Patterns of Software: Tales from the Software Community

Patterns of Software: Tales from the Software Community

Provides an informative inside look at the world of software design and computer programming and the business that surrounds them.

Publication date: 28 May 1998

ISBN-10: 0195121236

ISBN-13: 978019512123

Paperback: 256 pages

Views: 10,760

Type: Book

Publisher: Oxford University Press

License: Creative Commons Attribution-NonCommercial-ShareAlike 3.0 United States

Post time: 24 Apr 2008 07:05:42

Patterns of Software: Tales from the Software Community

Patterns of Software: Tales from the Software Community Provides an informative inside look at the world of software design and computer programming and the business that surrounds them.
Tag(s): Object Oriented Programming Software Engineering
Publication date: 28 May 1998
ISBN-10: 0195121236
ISBN-13: 978019512123
Paperback: 256 pages
Views: 10,760
Document Type: Book
Publisher: Oxford University Press
License: Creative Commons Attribution-NonCommercial-ShareAlike 3.0 United States
Post time: 24 Apr 2008 07:05:42
Summary/Excerpts of (and not a substitute for) the Creative Commons Attribution-NonCommercial-ShareAlike 3.0 United States:
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Excerpts from the Book Description:

In our homes, our schools, and our businesses, computers play an ever-increasing role. But while most of us today can work a computer--albeit with the help of the ever-present computer software manual--we know little about what goes on inside the box and virtually nothing about software design or the world of computer programming.

In Patterns of Software, the respected software pioneer and computer scientist, Richard Gabriel, gives us an informative inside look at the world of software design and computer programming and the business that surrounds them. In this wide-ranging volume, Gabriel discusses such topics as what makes a successful programming language, how the rest of the world looks at and responds to the work of computer scientists, how he first became involved in computer programming and software development, what makes a successful software business, and why his own company, Lucid, failed in 1994, ten years after its inception.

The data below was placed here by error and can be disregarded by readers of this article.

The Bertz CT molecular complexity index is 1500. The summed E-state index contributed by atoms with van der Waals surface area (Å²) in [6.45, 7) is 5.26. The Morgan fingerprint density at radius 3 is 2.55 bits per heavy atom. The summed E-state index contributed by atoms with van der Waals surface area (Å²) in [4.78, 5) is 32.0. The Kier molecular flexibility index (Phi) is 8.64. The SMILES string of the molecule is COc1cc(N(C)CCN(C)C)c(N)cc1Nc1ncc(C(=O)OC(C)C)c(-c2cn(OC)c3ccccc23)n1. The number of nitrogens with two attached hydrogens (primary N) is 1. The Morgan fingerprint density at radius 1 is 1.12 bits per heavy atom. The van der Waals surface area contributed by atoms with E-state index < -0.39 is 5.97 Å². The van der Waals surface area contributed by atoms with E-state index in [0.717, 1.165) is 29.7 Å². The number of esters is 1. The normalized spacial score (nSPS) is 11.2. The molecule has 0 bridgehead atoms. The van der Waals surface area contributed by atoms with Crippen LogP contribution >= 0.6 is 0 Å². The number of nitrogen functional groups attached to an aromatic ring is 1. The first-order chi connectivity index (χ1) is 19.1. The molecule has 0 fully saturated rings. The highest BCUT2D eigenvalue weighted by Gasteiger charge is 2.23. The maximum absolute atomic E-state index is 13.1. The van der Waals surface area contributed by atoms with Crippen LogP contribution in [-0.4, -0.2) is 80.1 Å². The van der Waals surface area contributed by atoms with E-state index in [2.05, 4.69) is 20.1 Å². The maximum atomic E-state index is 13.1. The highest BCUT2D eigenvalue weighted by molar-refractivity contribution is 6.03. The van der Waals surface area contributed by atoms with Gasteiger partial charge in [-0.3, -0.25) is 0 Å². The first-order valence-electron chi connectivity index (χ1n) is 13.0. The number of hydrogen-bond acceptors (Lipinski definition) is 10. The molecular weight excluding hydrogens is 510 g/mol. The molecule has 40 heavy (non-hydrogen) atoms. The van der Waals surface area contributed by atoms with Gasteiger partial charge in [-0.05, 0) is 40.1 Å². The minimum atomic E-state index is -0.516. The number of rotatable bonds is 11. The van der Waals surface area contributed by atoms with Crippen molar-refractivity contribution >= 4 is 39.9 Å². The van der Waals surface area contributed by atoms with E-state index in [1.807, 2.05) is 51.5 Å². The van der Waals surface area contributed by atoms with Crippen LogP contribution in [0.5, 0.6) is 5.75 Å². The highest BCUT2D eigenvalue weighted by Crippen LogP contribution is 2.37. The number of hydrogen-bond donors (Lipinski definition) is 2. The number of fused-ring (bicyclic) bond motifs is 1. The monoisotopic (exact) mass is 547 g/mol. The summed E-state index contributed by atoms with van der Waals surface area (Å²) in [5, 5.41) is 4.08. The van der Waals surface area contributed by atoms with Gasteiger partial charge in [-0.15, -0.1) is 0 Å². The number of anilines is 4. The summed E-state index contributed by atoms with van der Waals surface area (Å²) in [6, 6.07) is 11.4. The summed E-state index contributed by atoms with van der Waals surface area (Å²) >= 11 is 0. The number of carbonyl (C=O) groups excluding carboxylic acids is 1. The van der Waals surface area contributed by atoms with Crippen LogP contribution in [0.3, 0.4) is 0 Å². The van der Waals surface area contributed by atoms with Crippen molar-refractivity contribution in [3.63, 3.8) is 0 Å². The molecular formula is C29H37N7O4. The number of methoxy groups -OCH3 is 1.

Perhaps the most interesting and enlightening section of the book is Gabriel's detailed look at what he believes are the lessons that can be learned from architect Christopher Alexander, whose books--including the seminal A Pattern Language--have had a profound influence on the computer programming community. Gabriel illuminates some of Alexander's key insights--"the quality without a name," pattern languages, habitability, piecemeal growth--and reveals how these influential architectural ideas apply equally well to the construction of a computer program. Gabriel explains the concept of habitability, for example, by comparing a program to a New England farmhouse and the surrounding structures which slowly grow and are modified according to the needs and desires of the people who live and work on the farm. "Programs live and grow, and their inhabitants--the programmers--need to work with that program the way the farmer works with the homestead."

Although computer scientists and software entrepreneurs will get much out of this book, the essays are accessible to everyone and will intrigue anyone curious about Silicon Valley, computer programming, or the world of high technology.

Reviews:

Amazon.com

:| "This is a philosophical book, intended for experienced software developers - nearly all of whom have been language designers, at least in small, at one time or another. The technical density tends towards the low, though, and it's really not for beginners."

:) "This book is one of the best personal commentaries written about the Computer industry as a business and culture that consists of people."
 




About The Author(s)


Dr. Gabriel contributed to the development of Lisp and other infrastructure used by the artificial intelligence community. His contributions to the definition of the Common Lisp Object System set the stage for many object-oriented language features that were ahead of their time. He helped to develop Smalltalk and other infrastructure used by the object-oriented programming community, and has been influential in the ACM OOPSLA conferences, for which he created the Onward! Track to look for the next big advance in object technology. 

Richard P. Gabriel

Dr. Gabriel contributed to the development of Lisp and other infrastructure used by the artificial intelligence community. His contributions to the definition of the Common Lisp Object System set the stage for many object-oriented language features that were ahead of their time. He helped to develop Smalltalk and other infrastructure used by the object-oriented programming community, and has been influential in the ACM OOPSLA conferences, for which he created the Onward! Track to look for the next big advance in object technology. 


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